Echoing history, this month the US Attorney General filed a federal civil rights lawsuit against North Carolina alleging that HB2, which requires individuals to use the bathroom that corresponds with their birth certificate, is 'impermissibly discriminatory'. Billions of D.C. distributed dollars are at stake.
Since then, local news reports that pepper spray has been authorised for use in a North Carolina high school system, with the blessing of a board member who suggested it could be used on transgender students using the wrong stall.
But just how did an issue that by the broadest survey affects only 0.3% of the population trigger a constitutional clash at all levels and all branches of government, attracting international boycotts, in the first place?
By most measures arguments from neither side deserve to top the legislative agenda. Law enforcement says safety concerns are a 'non-issue' and LGBT rights register a percentage point on Gallup's 'Most Important Problem' survey. Even Donald Trump and Bernie Sanders agree HB2 should never have been passed!
The answer is that HB2 has been catapulted into the limelight by forces that Americans rarely articulate themselves. Taken together, these 'exceptional' features of American life explain much more than HB2.
These are, simply put: America's unusually open political system, the ongoing trend toward polarization of any issue and, of course, the unique role of moral matters in US political life.
The unusual popularity of religion in the US is well documented. Four in ten Americans attend church every week and contribute $100 Billion to their coffers annually, excluding campaign gifts. Religious arguments have always been used to 'purify' American politics: from the revolution to the Civil War, the Civil Rights movement to the rise of Reagan Republicanism. And let's not forget Prohibition.
Volumes have been written about why this should be so. But in the final analysis it would be quite the coincidence if the only Western society to still be guided by evangelism was initiated by people who intended that to be exactly the case. On the other hand, the secular gospel of personal freedom and commercialism are equally powerful American voices.
Such paradox is the stuff of national character. Look at Britain, a more liberal culture where you can't be head of state unless your Mum or Dad was. Or Germany, a pacifistic nation friendly to immigrants with a history of Nazism. As they say around here, we're all a lil' bit crazy.
But in the American system of government such internal contradictions, in this case modernity and morality, are constantly invited to duke it out, in a variety of venues, for all to see.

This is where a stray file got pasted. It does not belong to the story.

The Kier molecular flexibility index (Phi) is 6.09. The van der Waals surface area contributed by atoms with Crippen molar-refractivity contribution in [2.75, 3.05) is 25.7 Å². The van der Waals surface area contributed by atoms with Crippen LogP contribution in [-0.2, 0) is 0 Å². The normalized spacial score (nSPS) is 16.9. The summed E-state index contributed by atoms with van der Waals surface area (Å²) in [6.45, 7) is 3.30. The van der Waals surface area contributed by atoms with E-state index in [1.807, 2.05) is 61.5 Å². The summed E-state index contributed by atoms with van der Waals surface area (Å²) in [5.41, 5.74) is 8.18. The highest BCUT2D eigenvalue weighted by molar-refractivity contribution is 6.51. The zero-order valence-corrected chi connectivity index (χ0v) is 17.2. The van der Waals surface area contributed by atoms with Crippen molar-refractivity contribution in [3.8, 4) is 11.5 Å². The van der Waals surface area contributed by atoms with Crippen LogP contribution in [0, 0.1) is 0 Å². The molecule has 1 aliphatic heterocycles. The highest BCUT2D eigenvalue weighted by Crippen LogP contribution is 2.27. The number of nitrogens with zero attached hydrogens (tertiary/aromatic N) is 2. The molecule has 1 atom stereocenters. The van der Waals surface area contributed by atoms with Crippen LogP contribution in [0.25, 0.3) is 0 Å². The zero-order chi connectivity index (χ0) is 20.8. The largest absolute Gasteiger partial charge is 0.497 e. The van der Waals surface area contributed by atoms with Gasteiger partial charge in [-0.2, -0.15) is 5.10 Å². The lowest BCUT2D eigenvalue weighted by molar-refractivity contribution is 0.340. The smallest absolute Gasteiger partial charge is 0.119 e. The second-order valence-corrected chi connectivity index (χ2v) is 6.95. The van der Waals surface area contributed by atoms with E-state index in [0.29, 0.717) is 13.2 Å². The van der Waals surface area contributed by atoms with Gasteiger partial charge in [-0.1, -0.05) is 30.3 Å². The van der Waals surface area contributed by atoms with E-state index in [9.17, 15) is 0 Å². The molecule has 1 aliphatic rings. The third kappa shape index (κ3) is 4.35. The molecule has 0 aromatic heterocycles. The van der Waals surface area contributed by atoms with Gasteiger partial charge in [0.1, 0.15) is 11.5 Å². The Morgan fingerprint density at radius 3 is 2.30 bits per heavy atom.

Federalism, the libertarian principle that states retain those powers not specifically awarded the national government, explains the timeline of how who uses what toilet became top of the news.
Commentators correctly point out the flurry of proposed gender-related bills, of which HB2 is only one, are a state-level backlash by social conservatives to the Supreme Court decision to guarantee the right to same-sex marriage nationwide less than a year ago. It is a decision a consistent majority of Americans now agrees with.
But when the financial hub of Charlotte, NC added LGBT protections to its city anti-discrimination code at the behest of 'local LGBT leaders' in February, the North Carolina House swung into action the following month with a special one day session to enforce the HB2 rule over self-identification, statewide. Only then did the feds cut in with a lawsuit. Governor Pat McCrory, awakening to economic reality, responded that he would see his own government in court.
The US Constitution provides a range of representation most Europeans can only dream of. But whether by accident or design, competing jurisdictions are a recipe for conflict, especially on moral questions that don't obey reason. Those who feel most strongly about any issue can contribute as much time and money as they want, and aim it at the level where it will have most effect at the time.
So moral issues are a money spinner for the parties and neither side has any incentive to compromise. In fact quite the opposite, as an NC GOP operative once explained to me: As we know an issue will be arbitrated eventually, best to stake out the most extreme position possible, to pull the debate your way.
This is probably why moderate traditionalists have been dismayed that HB2 also removed the right to sue for being sacked while gay (now including Pat McCrory, who signed it into law!). And why middle of the road people who loathe discrimination have reservations over self-identification. If a man declares themselves female does that mean they really are?
Writing in Politico, Michael Lind argues the 2016 presidential race heralds the end of contemporary moral polarization and party order, as economic issues eclipse a divide the parties have capitalized on selfishly. That would be good news.
In the meantime, it's bad news for the thousands of North Carolinians who would have been employed had corporate America remained above the fray rather than being swept up in government's latest bi-polar episode. I'm sure they would have been happy to accommodate any issue, even if the politicians are currently incapable of it.
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